According to the CDC, every year about two million patients get hospital-related infections. An incredible 90,000 of those patients die from the infection. One of the easiest, most obvious standard precautions against hospital-acquired infections is for health care providers and visitors to wash their hands.
Careful hand washing hygiene seems like common sense. Yet the high rates of hospital-acquired infections suggest that hand-washing hygiene remains an area of concern for many health care facilities.
Many factors contribute to the ongoing problem of hand hygiene
1) Convenience, for example, plays a big role. In some instances, health care providers do not have a nearby place to wash their hands after each patient contact. Given the choice of going out of their way and adding non-productive minutes to the duration of each patient contact, providers may elect not to wash their hands between patients.
2) Lack of knowledge about what types of hand hygiene are appropriate in various situations may also play a role. For example, visitors may not know that washing with plain, non-antimicrobial soap may not remove infectious agents from their hands. Visitors and care providers alike may be unaware that they should clean their hands not only after touching the patient, but also after touching objects in the patient care area. Some health care workers may not realize they need to wash their hands after removing gloves.
3) Perhaps the biggest challenge is training both health care providers and visitors about proper hand hygiene technique. Do they know how to rub their hands properly and for how long? How many people use their bare hands to turn off the tap after washing with antimicrobial soap, not realizing they’ve just recontaminated their fingers? (WHO Brochure)
The CDC report cites three approaches to improving hand hygiene compliance: education, motivation, and system change.
3 approaches to hand hygiene compliance
1) While it is surprising that a simple activity like hand washing could require training, evidence clearly shows that health care providers who are trained in proper hand hygiene are more likely to clean their hands when necessary and are more likely to use proper techniques. By providing educational materials for both employees and visitors, hospitals may see “increased and sustained adherence to hand hygiene protocols” (Randle et al). In addition, when employees understand the rationale behind specific protocols, they are more likely to comply. Washing your hands after removing gloves may seem redundant until you realize that gloves may have holes too small to see through which contaminants may pass and that it is really quite easy to contaminate your hands inadvertently while removing gloves.
2) Motivation may take several forms. Workers who understand both the physical risks to themselves and patients, as well as the financial implications of hospital-acquired infections may be more inclined to follow protocols. Routine observation, coupled with a system of supportive feedback may increase compliance, as may reminders, such as checklist posters placed in key locations throughout the facility.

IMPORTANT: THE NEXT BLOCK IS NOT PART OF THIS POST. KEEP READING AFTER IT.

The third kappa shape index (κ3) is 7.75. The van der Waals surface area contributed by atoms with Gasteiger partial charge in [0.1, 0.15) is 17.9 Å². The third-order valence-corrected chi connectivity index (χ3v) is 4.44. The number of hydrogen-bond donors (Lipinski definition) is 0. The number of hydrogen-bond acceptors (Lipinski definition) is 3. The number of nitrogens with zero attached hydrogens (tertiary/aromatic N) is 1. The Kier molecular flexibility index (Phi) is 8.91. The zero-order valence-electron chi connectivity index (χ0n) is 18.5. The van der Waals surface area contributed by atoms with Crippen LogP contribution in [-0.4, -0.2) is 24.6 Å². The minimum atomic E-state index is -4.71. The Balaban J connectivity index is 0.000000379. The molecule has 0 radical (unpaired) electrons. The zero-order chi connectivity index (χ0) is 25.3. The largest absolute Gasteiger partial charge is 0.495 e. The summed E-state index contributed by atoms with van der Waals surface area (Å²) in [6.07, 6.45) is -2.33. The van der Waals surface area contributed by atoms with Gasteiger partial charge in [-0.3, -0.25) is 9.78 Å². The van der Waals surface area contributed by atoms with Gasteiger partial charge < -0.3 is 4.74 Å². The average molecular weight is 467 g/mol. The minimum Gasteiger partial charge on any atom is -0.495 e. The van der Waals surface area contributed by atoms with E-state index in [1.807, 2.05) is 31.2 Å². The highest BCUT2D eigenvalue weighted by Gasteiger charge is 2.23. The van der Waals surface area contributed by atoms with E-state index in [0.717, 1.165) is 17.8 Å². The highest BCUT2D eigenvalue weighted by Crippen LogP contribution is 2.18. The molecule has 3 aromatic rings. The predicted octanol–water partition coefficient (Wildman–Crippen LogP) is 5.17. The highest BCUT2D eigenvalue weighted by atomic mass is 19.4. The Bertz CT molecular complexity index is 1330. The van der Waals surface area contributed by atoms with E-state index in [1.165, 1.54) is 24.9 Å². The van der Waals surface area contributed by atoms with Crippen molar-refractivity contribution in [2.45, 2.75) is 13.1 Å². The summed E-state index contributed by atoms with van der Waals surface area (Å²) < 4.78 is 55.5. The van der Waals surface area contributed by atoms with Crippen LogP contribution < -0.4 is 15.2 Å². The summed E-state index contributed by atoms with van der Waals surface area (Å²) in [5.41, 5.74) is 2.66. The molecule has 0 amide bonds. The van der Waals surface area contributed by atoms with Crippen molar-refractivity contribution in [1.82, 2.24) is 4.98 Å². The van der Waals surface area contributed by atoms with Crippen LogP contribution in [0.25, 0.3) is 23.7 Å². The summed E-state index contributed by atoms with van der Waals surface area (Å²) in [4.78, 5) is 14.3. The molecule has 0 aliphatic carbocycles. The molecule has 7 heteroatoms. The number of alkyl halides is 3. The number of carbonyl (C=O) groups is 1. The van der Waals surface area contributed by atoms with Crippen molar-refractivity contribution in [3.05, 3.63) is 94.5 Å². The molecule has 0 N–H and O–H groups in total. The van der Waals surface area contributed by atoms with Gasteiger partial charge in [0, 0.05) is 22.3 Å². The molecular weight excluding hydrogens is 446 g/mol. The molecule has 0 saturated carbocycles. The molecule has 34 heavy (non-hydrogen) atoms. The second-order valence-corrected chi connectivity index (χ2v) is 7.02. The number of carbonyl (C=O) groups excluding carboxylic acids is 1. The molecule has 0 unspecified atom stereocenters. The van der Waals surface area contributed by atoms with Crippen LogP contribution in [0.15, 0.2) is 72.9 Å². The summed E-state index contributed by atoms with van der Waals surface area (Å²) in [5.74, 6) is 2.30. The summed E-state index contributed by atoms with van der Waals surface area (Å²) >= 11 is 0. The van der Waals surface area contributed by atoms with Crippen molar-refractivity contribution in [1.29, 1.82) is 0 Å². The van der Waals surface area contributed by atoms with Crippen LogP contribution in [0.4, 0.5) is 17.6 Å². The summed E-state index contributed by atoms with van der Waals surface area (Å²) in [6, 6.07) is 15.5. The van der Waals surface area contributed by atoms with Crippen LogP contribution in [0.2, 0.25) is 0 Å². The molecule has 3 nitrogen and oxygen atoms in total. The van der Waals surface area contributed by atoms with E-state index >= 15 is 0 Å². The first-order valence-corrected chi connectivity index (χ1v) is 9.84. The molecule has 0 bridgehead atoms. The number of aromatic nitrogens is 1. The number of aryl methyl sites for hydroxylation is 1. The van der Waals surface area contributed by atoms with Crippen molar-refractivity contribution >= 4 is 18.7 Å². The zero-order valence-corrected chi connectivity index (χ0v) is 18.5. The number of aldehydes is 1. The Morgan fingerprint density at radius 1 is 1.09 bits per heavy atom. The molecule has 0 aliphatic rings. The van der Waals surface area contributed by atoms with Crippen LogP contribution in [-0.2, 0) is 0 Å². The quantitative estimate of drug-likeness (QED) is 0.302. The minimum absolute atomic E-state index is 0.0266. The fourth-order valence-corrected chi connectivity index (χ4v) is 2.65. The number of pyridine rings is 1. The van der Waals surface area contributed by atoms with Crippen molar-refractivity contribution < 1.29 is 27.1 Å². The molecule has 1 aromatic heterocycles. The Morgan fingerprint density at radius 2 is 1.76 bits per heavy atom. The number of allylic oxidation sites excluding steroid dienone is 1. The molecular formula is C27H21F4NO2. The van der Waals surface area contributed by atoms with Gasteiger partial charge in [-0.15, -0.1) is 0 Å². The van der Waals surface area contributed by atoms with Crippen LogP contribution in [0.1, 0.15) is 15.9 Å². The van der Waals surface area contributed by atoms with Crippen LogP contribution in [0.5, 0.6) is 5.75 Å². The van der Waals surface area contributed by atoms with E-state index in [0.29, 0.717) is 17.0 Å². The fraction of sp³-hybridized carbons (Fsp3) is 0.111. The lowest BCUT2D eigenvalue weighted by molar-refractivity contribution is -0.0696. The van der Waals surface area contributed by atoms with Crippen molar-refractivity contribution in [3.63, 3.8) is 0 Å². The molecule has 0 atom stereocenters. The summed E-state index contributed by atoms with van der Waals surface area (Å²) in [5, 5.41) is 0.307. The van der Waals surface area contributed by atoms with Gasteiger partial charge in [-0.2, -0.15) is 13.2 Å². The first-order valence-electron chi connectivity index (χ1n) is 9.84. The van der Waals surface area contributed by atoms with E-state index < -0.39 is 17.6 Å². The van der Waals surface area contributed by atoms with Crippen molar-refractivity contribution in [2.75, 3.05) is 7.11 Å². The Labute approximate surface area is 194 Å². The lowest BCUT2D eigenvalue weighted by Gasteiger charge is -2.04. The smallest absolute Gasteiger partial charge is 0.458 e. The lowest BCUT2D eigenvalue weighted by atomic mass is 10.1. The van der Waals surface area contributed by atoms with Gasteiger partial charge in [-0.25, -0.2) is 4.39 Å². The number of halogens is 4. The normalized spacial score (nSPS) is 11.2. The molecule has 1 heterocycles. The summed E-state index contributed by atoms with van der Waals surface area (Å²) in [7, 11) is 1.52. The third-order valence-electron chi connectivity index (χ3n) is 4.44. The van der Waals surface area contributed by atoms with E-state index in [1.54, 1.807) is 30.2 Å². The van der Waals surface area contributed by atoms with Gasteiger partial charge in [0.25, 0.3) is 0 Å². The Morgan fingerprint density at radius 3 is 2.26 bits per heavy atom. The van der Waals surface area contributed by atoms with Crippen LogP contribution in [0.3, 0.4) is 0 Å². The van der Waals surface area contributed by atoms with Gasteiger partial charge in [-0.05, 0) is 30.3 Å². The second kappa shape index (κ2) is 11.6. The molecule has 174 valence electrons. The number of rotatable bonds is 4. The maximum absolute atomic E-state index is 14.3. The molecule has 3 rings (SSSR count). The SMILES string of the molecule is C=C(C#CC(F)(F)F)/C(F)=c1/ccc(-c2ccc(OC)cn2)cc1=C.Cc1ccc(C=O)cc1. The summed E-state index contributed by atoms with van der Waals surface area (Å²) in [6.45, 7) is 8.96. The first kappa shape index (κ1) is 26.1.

3) Systemic changes might include the promotion of a culture of safety overall in the hospital, installation of convenient hand rub dispensers or sinks, making available skin care products to alleviate irritation caused by frequent hand cleaning, a system of rewards for compliance, and ensuring adequate staffing so that workers do not feel so pressed for time that they are tempted to skip hand hygiene. (CDC Hand Hygiene)
Every institution is different, so each hospital must evaluate what combination of educational, motivational, and systemic change strategies will be most effective. Administrators must also be aware that any process improvement plan must be fluid and responsive to feedback from workers and to actual versus projected results.
We've help many clients greatly improve their HAIs and readmission rates by implementing more proactive tools to their hand hygiene program. Get a hold of us here if you'd like to discuss similar tools for your facility.
For more detailed information about indicators for poor hand hygiene and possible strategies to improve protocol compliance, please see the CDC charts appended below.
Centers for Disease Control. Guideline for hand hygiene in health-care settings: Recommendations of the Healthcare Infection Control Practices Advisory Committee and the HICPAC/SHEA/APIC/IDSA Hand Hygiene Task Force. Morbidity and Mortality Weekly Report. 25 Oct 2002. Available from cdc.gov.
Randle J, Arthur A, Vaughan N, Wharrad H, Windle R. An observational study of hand hygiene adherence following the introduction of an education intervention. doi:10.1177/1757177414531057